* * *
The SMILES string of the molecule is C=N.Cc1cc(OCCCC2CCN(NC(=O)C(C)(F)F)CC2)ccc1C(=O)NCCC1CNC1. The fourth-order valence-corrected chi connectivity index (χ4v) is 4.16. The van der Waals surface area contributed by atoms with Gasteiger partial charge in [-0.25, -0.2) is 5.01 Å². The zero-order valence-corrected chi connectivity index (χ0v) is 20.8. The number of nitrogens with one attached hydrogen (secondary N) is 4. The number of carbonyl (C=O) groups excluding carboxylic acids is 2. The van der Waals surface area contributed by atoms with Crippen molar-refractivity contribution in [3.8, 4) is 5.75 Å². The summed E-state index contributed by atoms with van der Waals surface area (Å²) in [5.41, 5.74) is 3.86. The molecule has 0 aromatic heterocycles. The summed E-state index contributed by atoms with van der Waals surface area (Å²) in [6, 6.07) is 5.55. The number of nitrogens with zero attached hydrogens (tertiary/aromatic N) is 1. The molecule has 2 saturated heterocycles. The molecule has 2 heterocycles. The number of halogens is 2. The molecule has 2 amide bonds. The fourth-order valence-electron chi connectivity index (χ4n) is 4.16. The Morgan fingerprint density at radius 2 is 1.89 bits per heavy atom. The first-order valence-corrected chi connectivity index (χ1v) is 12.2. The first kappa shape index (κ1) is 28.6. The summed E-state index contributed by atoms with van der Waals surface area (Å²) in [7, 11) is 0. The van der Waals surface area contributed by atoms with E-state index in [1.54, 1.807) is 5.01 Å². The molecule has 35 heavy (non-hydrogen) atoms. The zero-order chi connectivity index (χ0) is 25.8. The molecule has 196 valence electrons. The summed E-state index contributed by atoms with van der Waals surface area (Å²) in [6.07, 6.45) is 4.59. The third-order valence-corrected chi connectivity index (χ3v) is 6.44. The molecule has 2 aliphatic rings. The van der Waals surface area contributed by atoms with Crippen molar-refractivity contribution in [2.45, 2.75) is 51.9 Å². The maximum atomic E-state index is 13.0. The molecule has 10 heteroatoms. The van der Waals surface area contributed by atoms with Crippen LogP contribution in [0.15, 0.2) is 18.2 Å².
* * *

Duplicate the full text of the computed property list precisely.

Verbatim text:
The SMILES string of the molecule is C=N.Cc1cc(OCCCC2CCN(NC(=O)C(C)(F)F)CC2)ccc1C(=O)NCCC1CNC1. The fourth-order valence-corrected chi connectivity index (χ4v) is 4.16. The van der Waals surface area contributed by atoms with Gasteiger partial charge in [-0.25, -0.2) is 5.01 Å². The zero-order valence-corrected chi connectivity index (χ0v) is 20.8. The number of nitrogens with one attached hydrogen (secondary N) is 4. The number of carbonyl (C=O) groups excluding carboxylic acids is 2. The van der Waals surface area contributed by atoms with Crippen molar-refractivity contribution in [3.8, 4) is 5.75 Å². The summed E-state index contributed by atoms with van der Waals surface area (Å²) in [5.41, 5.74) is 3.86. The molecule has 0 aromatic heterocycles. The summed E-state index contributed by atoms with van der Waals surface area (Å²) in [6, 6.07) is 5.55. The number of nitrogens with zero attached hydrogens (tertiary/aromatic N) is 1. The molecule has 2 saturated heterocycles. The molecule has 2 heterocycles. The number of halogens is 2. The molecule has 2 amide bonds. The fourth-order valence-electron chi connectivity index (χ4n) is 4.16. The Morgan fingerprint density at radius 2 is 1.89 bits per heavy atom. The first-order valence-corrected chi connectivity index (χ1v) is 12.2. The first kappa shape index (κ1) is 28.6. The summed E-state index contributed by atoms with van der Waals surface area (Å²) in [7, 11) is 0. The van der Waals surface area contributed by atoms with E-state index in [1.54, 1.807) is 5.01 Å². The molecule has 35 heavy (non-hydrogen) atoms. The zero-order chi connectivity index (χ0) is 25.8. The molecule has 196 valence electrons. The summed E-state index contributed by atoms with van der Waals surface area (Å²) in [6.07, 6.45) is 4.59. The third-order valence-corrected chi connectivity index (χ3v) is 6.44. The molecule has 2 aliphatic rings. The van der Waals surface area contributed by atoms with Crippen molar-refractivity contribution in [2.45, 2.75) is 51.9 Å². The maximum atomic E-state index is 13.0. The molecule has 10 heteroatoms. The van der Waals surface area contributed by atoms with Crippen LogP contribution in [0.15, 0.2) is 18.2 Å².